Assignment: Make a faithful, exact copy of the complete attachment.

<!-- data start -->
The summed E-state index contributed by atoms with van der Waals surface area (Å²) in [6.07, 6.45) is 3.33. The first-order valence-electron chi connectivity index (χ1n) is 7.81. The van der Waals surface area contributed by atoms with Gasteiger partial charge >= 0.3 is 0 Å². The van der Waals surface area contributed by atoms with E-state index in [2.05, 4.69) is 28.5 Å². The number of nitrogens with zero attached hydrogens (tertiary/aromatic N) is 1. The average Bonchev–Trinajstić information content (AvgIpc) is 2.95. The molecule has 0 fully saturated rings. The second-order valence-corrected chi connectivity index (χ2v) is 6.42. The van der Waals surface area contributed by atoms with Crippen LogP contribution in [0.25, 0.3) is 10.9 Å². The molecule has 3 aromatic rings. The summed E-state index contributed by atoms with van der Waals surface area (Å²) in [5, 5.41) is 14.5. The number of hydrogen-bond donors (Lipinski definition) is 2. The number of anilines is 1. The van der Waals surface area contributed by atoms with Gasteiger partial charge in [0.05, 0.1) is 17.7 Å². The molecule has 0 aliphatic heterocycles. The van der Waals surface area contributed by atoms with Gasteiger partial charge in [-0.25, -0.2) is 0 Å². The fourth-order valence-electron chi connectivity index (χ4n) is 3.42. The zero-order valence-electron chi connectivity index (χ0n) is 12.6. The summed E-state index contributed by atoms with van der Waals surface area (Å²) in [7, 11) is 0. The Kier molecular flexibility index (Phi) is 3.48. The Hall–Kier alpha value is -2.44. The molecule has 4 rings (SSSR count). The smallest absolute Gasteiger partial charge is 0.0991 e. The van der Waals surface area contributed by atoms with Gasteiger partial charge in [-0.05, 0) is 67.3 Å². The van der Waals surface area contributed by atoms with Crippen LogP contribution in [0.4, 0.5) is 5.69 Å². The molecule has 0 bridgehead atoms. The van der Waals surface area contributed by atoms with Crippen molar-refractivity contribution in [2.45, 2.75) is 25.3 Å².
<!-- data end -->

The summed E-state index contributed by atoms with van der Waals surface area (Å²) in [6.07, 6.45) is 3.33. The first-order valence-electron chi connectivity index (χ1n) is 7.81. The van der Waals surface area contributed by atoms with Gasteiger partial charge >= 0.3 is 0 Å². The van der Waals surface area contributed by atoms with E-state index in [2.05, 4.69) is 28.5 Å². The number of nitrogens with zero attached hydrogens (tertiary/aromatic N) is 1. The average Bonchev–Trinajstić information content (AvgIpc) is 2.95. The molecule has 0 fully saturated rings. The second-order valence-corrected chi connectivity index (χ2v) is 6.42. The van der Waals surface area contributed by atoms with Crippen LogP contribution in [0.25, 0.3) is 10.9 Å². The molecule has 3 aromatic rings. The summed E-state index contributed by atoms with van der Waals surface area (Å²) in [5, 5.41) is 14.5. The number of hydrogen-bond donors (Lipinski definition) is 2. The number of anilines is 1. The van der Waals surface area contributed by atoms with Gasteiger partial charge in [0.05, 0.1) is 17.7 Å². The molecule has 0 aliphatic heterocycles. The van der Waals surface area contributed by atoms with Gasteiger partial charge in [-0.25, -0.2) is 0 Å². The fourth-order valence-electron chi connectivity index (χ4n) is 3.42. The zero-order valence-electron chi connectivity index (χ0n) is 12.6. The summed E-state index contributed by atoms with van der Waals surface area (Å²) in [7, 11) is 0. The Kier molecular flexibility index (Phi) is 3.48. The Hall–Kier alpha value is -2.44. The molecule has 4 rings (SSSR count). The smallest absolute Gasteiger partial charge is 0.0991 e. The van der Waals surface area contributed by atoms with Gasteiger partial charge in [-0.05, 0) is 67.3 Å². The van der Waals surface area contributed by atoms with Crippen LogP contribution in [0.4, 0.5) is 5.69 Å². The molecule has 0 bridgehead atoms. The van der Waals surface area contributed by atoms with Crippen molar-refractivity contribution in [2.45, 2.75) is 25.3 Å².